A dish best served cold
BACKSTAGE PASS - Lanz Leviste () - February 10, 2006 - 12:00am
Just like in the way Updike novels deconstructed the sunny-side-up Brady Bunch smiles of ‘70s suburbia and attacked the era’s celebration of sanguine post-Vietnam middle-class domesticity, Steven Spielberg’s Munich violently tears away the bellbottomed nostalgia to inform what may have been forgotten in this day and age of arbitrary terrorism. His dreamy sun-drenched aperture of Welcome Back, Kotter orangey sepia appears infrequently and intermittently, making way for a pulsating nightmare that attempts to illustrate counterterrorism at its very worst.

In a year when films of all worldly weight were labeled "courageous" that the adjective’s substance has been diluted into one of necessity instead of reward, Munich truly was one of the bravest, boldest feats of 2005, a grandiose, intelligent thriller whose dense kineticism is so disarmingly assured that its greatest asset is also its most magnificent flaw.

The events of what happened after the 1972 Munich Olympics massacre of 11 Israeli athletes, acts of revenge or, more diplomatically, counterterrorism, is not the issue to be discussed here. Historical accuracy when dealing with the fragile unknown is not a stipulation, especially with art; this is an interpretation that wants to be interpreted itself. What is most fascinating about Munich is the way it evaluates the human condition with one man, Avner (Eric Bana), trapped within the heated spotlight of a morality play; he is an agent hired to eliminate those involved with the murders Spielberg uses as a guinea pig for a tortured conscience. Working with a screenplay adapted from George Jonas’ much-debated book Vengeance by Eric Roth and the unbelievably brilliant Tony Kushner, whose two-part Angels in America is one of the greatest, most breathtaking masterpieces of modern theater, it is startling, though wholly invigorating, how Spielberg gives voice to the Palestinian cause. Volatile as the situation may be, he is able to present both sides of an issue that perhaps is nowhere near balanced.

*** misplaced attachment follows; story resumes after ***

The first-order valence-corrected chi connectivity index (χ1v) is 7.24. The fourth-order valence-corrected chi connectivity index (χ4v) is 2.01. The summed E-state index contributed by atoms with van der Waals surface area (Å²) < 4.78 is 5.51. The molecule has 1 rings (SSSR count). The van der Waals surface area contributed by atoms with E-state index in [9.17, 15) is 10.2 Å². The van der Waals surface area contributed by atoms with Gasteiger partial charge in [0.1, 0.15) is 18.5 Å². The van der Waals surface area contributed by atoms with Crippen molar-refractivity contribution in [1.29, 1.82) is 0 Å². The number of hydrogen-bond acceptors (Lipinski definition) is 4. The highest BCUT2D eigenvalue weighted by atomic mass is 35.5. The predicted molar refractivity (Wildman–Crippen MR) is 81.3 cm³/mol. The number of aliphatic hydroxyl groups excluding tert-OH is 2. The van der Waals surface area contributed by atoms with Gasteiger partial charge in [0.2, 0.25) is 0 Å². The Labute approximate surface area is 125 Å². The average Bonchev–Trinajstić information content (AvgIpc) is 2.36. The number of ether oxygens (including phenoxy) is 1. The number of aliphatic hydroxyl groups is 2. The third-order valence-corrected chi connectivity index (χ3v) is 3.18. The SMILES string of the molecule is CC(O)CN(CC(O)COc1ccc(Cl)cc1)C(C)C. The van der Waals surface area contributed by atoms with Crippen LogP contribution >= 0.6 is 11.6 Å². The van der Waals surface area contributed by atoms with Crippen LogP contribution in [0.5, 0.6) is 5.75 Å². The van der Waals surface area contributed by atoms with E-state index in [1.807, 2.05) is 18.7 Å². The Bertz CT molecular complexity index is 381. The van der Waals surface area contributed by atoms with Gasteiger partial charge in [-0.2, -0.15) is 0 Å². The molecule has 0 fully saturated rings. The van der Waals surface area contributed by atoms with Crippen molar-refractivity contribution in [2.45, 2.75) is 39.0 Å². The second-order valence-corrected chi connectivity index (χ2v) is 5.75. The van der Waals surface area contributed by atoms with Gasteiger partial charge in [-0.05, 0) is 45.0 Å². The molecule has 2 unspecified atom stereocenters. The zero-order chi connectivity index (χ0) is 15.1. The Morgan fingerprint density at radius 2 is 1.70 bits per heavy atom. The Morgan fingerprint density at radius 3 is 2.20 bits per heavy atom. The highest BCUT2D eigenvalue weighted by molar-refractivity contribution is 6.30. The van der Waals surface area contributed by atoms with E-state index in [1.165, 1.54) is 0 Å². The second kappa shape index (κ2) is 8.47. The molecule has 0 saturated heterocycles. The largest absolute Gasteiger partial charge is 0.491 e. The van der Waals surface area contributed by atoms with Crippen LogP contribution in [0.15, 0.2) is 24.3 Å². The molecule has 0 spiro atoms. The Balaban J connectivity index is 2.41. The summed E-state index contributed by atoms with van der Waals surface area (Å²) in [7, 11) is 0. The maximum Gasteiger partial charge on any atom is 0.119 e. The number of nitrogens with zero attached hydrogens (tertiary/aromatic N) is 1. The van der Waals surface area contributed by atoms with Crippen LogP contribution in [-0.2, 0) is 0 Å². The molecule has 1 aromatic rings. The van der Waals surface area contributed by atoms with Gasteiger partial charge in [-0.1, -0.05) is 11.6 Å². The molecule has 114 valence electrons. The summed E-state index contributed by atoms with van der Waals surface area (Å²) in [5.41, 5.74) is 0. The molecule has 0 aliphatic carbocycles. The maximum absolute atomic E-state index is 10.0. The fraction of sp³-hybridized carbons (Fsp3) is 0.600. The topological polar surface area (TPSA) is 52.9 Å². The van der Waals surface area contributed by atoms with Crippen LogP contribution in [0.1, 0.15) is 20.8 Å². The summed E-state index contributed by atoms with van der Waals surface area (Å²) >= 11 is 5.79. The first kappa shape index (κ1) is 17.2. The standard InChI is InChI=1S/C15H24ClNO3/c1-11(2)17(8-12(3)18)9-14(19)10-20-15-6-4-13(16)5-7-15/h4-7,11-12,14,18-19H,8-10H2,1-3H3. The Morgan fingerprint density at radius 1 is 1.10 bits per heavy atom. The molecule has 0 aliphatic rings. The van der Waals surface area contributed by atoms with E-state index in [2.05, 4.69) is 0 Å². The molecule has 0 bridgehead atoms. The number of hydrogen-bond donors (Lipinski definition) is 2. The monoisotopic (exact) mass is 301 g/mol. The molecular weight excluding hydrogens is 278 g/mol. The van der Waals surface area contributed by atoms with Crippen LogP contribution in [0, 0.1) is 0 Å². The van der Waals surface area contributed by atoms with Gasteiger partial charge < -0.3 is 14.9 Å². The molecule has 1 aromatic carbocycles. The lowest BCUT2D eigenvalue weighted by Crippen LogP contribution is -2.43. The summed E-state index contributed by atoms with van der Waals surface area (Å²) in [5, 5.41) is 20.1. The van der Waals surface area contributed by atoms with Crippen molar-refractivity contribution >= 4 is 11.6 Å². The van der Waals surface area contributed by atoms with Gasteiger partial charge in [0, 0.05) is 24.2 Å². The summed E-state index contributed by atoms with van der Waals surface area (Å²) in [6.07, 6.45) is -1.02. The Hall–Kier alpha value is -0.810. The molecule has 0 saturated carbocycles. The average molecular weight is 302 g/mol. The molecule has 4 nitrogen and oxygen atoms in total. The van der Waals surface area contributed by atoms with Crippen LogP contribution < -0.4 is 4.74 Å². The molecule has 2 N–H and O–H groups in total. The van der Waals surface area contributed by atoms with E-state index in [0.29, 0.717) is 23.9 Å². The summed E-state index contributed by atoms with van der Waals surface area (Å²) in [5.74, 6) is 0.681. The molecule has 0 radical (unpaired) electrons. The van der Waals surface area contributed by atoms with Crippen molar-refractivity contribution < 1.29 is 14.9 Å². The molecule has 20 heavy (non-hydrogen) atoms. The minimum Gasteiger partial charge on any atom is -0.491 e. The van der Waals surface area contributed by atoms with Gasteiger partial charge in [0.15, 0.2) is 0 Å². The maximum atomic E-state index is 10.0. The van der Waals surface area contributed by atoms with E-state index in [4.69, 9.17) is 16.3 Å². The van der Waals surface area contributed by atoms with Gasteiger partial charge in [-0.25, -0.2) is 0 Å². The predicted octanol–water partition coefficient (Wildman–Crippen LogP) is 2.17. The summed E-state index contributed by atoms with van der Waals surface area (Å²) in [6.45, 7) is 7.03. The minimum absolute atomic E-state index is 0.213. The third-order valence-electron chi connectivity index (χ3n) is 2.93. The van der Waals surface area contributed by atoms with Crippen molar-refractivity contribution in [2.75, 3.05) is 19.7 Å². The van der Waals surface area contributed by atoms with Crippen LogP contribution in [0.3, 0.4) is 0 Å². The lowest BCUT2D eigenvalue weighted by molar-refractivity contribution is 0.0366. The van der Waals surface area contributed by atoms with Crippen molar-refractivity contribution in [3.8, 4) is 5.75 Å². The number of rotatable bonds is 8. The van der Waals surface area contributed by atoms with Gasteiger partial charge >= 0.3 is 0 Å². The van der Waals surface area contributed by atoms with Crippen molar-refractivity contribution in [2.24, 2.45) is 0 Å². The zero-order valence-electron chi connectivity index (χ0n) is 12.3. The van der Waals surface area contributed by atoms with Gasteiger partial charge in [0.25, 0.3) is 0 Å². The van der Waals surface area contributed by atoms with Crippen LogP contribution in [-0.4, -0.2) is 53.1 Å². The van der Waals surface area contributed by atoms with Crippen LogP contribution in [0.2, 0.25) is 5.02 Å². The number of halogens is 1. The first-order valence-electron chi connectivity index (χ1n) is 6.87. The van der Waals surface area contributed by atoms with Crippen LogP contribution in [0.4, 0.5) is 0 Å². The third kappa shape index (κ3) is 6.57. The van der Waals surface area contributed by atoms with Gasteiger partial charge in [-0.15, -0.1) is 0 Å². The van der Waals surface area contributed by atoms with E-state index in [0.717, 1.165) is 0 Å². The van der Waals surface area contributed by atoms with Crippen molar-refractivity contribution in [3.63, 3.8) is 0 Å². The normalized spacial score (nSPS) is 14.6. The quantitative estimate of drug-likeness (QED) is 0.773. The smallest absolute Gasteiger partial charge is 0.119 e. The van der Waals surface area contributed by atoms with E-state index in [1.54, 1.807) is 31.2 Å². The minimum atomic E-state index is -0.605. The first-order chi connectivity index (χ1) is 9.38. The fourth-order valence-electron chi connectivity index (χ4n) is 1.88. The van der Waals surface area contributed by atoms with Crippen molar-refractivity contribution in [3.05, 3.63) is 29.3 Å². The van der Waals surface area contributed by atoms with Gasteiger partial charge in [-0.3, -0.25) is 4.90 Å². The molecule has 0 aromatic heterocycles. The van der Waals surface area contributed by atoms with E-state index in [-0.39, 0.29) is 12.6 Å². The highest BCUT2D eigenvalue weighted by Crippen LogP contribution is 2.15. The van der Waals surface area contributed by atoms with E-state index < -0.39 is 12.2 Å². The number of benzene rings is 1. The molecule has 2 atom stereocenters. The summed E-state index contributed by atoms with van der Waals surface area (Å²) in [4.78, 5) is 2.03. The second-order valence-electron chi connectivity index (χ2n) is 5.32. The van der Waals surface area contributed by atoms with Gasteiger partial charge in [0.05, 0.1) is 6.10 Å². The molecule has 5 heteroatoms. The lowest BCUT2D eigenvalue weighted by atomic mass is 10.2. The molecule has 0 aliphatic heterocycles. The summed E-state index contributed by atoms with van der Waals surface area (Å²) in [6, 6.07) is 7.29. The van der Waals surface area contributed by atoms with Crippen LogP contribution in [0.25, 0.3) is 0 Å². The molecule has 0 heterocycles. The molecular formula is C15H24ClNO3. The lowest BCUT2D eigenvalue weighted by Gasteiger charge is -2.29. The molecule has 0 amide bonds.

It is a testament to Spielberg’s craft that at more than two-and-a-half-hours he is able to maintain the tension and excitement of an expertly done thriller; it is manic as intended, choreographed with realism and artful agitation through the always prolific lens of Janusz Kaminski.

When Munich fails, it does it with a determinedly gorgeous tumble: in the Spielberg’s unrestrained assault on themes very few filmmakers would dare try, his imagery sometimes fall victim to staunch idealism; he parallels Avner’s visceral sexual energy with the athletes’ murder, then leaves the World Trade Center dangling on the screen as a final shot. The message thus becomes as embarrassingly explicable as the way he conveys it.

But the timeliness of Munich further amplifies its aims of physiological affliction. Spielberg has fashioned a wrenching parable that is haunting and terrifying and superbly mesmeric; "Forget peace for now. We have to show them we’re strong," a steadfast Golda Meir decides, and before your mind returns to the screen, it would have to first delicately pick apart the true meaning that incendiary statement.

Grade: A-
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For comments, e-mail me at lanz_ys@yahoo.com.

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